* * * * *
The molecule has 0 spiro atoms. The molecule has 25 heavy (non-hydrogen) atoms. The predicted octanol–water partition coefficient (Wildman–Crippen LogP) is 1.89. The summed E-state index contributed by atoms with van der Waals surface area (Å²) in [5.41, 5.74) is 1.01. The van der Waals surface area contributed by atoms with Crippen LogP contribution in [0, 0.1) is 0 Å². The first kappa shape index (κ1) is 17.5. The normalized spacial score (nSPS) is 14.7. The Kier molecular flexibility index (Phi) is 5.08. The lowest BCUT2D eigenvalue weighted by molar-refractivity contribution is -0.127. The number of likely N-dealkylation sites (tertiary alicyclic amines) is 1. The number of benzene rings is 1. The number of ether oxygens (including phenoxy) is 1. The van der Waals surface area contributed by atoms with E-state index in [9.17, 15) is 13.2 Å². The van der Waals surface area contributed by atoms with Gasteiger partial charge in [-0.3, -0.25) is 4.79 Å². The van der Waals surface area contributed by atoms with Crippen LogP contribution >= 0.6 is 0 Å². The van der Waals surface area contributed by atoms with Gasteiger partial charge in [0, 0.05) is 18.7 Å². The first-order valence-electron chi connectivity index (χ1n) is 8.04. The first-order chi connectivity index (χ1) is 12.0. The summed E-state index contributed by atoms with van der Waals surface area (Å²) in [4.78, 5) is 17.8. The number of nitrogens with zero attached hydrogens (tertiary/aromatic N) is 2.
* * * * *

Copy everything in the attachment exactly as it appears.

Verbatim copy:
The molecule has 0 spiro atoms. The molecule has 25 heavy (non-hydrogen) atoms. The predicted octanol–water partition coefficient (Wildman–Crippen LogP) is 1.89. The summed E-state index contributed by atoms with van der Waals surface area (Å²) in [5.41, 5.74) is 1.01. The van der Waals surface area contributed by atoms with Crippen LogP contribution in [0, 0.1) is 0 Å². The first kappa shape index (κ1) is 17.5. The normalized spacial score (nSPS) is 14.7. The Kier molecular flexibility index (Phi) is 5.08. The lowest BCUT2D eigenvalue weighted by molar-refractivity contribution is -0.127. The number of likely N-dealkylation sites (tertiary alicyclic amines) is 1. The number of benzene rings is 1. The number of ether oxygens (including phenoxy) is 1. The van der Waals surface area contributed by atoms with E-state index in [9.17, 15) is 13.2 Å². The van der Waals surface area contributed by atoms with Gasteiger partial charge in [-0.3, -0.25) is 4.79 Å². The van der Waals surface area contributed by atoms with Crippen LogP contribution >= 0.6 is 0 Å². The van der Waals surface area contributed by atoms with Gasteiger partial charge in [0, 0.05) is 18.7 Å². The first-order valence-electron chi connectivity index (χ1n) is 8.04. The first-order chi connectivity index (χ1) is 12.0. The summed E-state index contributed by atoms with van der Waals surface area (Å²) in [4.78, 5) is 17.8. The number of nitrogens with zero attached hydrogens (tertiary/aromatic N) is 2.